Amélioration de la qualité de l’alimentation de complément des enfants de 6-23 mois de par la fortification à domicile en vue de contribuer à la réduction l’anémie chez les enfants camerounais
(Home Fortification with Micronutrient Powders to address Micronutrient Deficiencies among Children 6-23 months in Cameroon)
UNICEF Cameroon (2012 – present)
Although Cameroon has made several advances in recent years in the improvement of health care and food security, chronic malnutrition and micronutrient deficiencies in children under age 5 remains a public health concern. According to the Cameroon Demographic Health Survey (DHS, 2011), 122/1000 die without reaching their 5th birthday, with more than 1/3 of malnutrition being the underlying factor in 1/3 of these deaths. The prevalence of stunting in children age 5 is 33%, 15% are underweight, and 6% suffer from acute malnutrition (DHS 2011). Stunting is a consequence of early childhood undernutrition and reflects multiple nutritional deficiencies and infections, which occur during the first two years of life, and is associated with permanent cognitive and physical impairment. Vitamin and mineral deficiencies are also highly prevalent among children in Cameroon. It is estimated that 60% of children under age 5 are affected by iron deficiency anaemia, and 40% of children from 12-59 months are vitamin A deficient. Anaemic children have a lowered capacity for attention, understanding and logical reasoning than children who are not anaemic. This greatly affects their ability to learn and their school performance which ultimately impacts adult productivity.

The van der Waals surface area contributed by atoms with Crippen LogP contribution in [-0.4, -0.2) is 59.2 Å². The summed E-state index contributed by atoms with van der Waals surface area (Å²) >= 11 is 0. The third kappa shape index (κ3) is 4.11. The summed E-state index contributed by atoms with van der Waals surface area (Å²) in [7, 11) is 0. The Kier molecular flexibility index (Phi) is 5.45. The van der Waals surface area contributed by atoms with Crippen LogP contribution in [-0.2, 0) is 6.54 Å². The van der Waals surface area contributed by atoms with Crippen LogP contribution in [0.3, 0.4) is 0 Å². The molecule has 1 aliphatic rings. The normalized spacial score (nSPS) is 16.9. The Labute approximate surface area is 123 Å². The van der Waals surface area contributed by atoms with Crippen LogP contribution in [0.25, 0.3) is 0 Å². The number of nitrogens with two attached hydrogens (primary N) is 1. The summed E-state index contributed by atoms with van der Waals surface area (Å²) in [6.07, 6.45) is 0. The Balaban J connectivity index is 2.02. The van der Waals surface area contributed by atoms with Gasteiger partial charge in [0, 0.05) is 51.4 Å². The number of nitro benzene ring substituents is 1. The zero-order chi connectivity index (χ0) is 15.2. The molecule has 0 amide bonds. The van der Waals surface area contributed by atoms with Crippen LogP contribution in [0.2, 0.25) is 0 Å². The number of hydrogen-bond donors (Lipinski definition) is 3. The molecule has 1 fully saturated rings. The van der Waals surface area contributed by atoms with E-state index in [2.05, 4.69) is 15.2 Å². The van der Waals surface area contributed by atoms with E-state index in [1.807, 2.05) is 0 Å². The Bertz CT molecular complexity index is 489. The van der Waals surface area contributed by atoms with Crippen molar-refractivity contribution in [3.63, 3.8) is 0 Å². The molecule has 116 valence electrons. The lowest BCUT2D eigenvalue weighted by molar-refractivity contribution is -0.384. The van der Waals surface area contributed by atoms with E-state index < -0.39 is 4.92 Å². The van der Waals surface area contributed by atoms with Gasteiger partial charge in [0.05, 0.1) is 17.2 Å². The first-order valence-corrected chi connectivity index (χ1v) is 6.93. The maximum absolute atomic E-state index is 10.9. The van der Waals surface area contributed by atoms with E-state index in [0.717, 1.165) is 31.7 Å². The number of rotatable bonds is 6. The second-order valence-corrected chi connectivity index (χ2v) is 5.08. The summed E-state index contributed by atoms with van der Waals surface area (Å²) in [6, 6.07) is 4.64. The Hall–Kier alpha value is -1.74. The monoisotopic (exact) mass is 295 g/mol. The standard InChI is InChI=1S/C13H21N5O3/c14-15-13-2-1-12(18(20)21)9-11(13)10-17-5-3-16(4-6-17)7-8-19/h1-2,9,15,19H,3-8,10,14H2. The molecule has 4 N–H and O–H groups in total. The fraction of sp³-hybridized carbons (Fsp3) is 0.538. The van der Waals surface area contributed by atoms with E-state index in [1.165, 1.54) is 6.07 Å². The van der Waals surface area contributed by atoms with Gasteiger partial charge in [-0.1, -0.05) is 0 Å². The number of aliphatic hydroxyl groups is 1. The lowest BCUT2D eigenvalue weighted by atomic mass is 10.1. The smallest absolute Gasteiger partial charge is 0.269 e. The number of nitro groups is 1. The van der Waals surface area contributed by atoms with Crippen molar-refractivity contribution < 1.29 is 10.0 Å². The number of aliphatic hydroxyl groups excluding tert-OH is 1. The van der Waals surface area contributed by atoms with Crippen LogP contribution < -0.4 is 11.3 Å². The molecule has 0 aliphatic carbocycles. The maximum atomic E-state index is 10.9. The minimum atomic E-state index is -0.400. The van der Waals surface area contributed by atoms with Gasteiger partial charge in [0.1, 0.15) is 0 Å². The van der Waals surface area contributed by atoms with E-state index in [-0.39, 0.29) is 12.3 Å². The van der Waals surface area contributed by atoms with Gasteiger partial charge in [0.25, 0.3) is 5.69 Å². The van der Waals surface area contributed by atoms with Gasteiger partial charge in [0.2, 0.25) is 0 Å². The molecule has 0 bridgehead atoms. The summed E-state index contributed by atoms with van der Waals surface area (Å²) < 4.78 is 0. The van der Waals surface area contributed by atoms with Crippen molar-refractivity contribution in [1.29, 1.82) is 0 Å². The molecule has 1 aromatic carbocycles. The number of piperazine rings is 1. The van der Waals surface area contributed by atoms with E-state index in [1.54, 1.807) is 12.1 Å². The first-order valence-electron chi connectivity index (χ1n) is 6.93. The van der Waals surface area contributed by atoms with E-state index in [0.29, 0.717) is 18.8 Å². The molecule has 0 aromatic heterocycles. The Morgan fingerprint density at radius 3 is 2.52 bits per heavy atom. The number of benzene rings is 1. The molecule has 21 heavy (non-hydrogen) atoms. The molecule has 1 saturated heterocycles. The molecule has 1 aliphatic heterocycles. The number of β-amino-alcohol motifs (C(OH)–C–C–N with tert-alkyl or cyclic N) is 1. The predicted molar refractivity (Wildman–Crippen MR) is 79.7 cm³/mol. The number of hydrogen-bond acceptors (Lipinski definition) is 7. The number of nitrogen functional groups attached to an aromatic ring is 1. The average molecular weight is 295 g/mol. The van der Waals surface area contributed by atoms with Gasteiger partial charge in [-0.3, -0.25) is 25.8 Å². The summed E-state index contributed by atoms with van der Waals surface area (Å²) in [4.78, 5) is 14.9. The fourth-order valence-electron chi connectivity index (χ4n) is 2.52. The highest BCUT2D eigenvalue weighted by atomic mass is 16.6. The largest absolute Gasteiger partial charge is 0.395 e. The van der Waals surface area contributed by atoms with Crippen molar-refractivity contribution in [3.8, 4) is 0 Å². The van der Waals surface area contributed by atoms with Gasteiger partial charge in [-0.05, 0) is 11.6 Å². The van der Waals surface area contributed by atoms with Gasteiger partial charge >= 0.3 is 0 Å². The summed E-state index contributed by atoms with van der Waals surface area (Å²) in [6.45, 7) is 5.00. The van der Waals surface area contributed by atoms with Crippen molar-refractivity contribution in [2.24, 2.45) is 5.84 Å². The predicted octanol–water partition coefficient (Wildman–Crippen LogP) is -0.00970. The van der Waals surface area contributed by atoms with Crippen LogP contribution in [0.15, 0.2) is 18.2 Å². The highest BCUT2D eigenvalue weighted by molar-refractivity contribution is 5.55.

The Government of Cameroon has implemented several strategies to combat undernutrition and micronutrient deficiencies, however, none of the current strategies have specifically targeted iron deficiency anemia in children aged 6-23 months. Micronutrient fortification of industrially manufactured staple foods is regarded as the most cost effective approach to improving the population’s vitamin and mineral status, but this strategy is not considered adequate for the high needs of young children. Access to fortified complementary food for young children in Cameroon is out of reach for most families. Therefore this project has been developed in collaboration with the government and key stakeholders in order to target vulnerable children during the key first ‘1000 Days’ of life when their cognitive and physical development may be permanently impacted.
The objectives of the acceptability trial were:
- To assess the feasibility and acceptability of MNP for home fortification in rural communities in Cameroon;
- To develop and pilot a culturally appropriate protocol for MNP to be integrated with current IYCF programs; and
- To develop a MNP communication strategy for caregivers, health professionals, and decision-makers.
The main objective was to inform planning and logistics for the second phase of the community-based Home Fortification programme. This has been done through the gathering of relevant and current information on technical, cultural, financial factors and human resources that may facilitate or hamper the implementation of the MNP programme in the North region of Cameroon.